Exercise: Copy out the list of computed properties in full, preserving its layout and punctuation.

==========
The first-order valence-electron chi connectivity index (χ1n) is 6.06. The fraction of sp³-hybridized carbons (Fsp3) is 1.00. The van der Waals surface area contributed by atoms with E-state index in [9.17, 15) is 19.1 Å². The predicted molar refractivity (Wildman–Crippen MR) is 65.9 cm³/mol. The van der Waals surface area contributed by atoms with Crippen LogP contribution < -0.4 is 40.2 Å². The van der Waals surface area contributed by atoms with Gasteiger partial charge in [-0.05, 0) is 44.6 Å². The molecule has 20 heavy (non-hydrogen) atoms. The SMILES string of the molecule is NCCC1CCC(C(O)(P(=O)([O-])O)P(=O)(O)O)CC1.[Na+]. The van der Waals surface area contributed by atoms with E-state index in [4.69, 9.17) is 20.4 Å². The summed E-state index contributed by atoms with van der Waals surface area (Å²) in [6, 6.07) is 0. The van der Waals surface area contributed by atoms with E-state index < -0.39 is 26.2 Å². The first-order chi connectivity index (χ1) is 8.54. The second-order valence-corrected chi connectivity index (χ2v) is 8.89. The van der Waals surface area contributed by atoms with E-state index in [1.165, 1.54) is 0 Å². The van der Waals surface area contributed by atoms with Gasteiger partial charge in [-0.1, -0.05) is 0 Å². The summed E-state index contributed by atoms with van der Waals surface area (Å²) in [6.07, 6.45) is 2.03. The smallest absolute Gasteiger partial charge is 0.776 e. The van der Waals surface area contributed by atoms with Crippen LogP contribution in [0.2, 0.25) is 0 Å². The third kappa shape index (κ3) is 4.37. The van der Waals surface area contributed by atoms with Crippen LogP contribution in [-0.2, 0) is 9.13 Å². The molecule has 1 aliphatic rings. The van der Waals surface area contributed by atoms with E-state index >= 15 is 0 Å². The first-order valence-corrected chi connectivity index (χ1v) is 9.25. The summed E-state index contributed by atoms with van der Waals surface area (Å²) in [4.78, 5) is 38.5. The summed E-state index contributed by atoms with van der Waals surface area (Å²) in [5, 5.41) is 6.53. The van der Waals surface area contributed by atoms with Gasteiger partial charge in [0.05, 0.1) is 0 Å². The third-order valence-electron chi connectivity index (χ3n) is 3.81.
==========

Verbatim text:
The first-order valence-electron chi connectivity index (χ1n) is 6.06. The fraction of sp³-hybridized carbons (Fsp3) is 1.00. The van der Waals surface area contributed by atoms with E-state index in [9.17, 15) is 19.1 Å². The predicted molar refractivity (Wildman–Crippen MR) is 65.9 cm³/mol. The van der Waals surface area contributed by atoms with Crippen LogP contribution < -0.4 is 40.2 Å². The van der Waals surface area contributed by atoms with Gasteiger partial charge in [-0.05, 0) is 44.6 Å². The molecule has 20 heavy (non-hydrogen) atoms. The SMILES string of the molecule is NCCC1CCC(C(O)(P(=O)([O-])O)P(=O)(O)O)CC1.[Na+]. The van der Waals surface area contributed by atoms with E-state index in [4.69, 9.17) is 20.4 Å². The summed E-state index contributed by atoms with van der Waals surface area (Å²) in [6, 6.07) is 0. The van der Waals surface area contributed by atoms with E-state index < -0.39 is 26.2 Å². The first-order chi connectivity index (χ1) is 8.54. The second-order valence-corrected chi connectivity index (χ2v) is 8.89. The van der Waals surface area contributed by atoms with E-state index in [1.165, 1.54) is 0 Å². The van der Waals surface area contributed by atoms with Gasteiger partial charge in [-0.1, -0.05) is 0 Å². The summed E-state index contributed by atoms with van der Waals surface area (Å²) in [6.07, 6.45) is 2.03. The smallest absolute Gasteiger partial charge is 0.776 e. The van der Waals surface area contributed by atoms with Crippen LogP contribution in [0.2, 0.25) is 0 Å². The third kappa shape index (κ3) is 4.37. The van der Waals surface area contributed by atoms with Crippen LogP contribution in [-0.2, 0) is 9.13 Å². The molecule has 1 aliphatic rings. The van der Waals surface area contributed by atoms with E-state index >= 15 is 0 Å². The first-order valence-corrected chi connectivity index (χ1v) is 9.25. The summed E-state index contributed by atoms with van der Waals surface area (Å²) in [4.78, 5) is 38.5. The summed E-state index contributed by atoms with van der Waals surface area (Å²) in [5, 5.41) is 6.53. The van der Waals surface area contributed by atoms with Gasteiger partial charge in [0.05, 0.1) is 0 Å². The third-order valence-electron chi connectivity index (χ3n) is 3.81.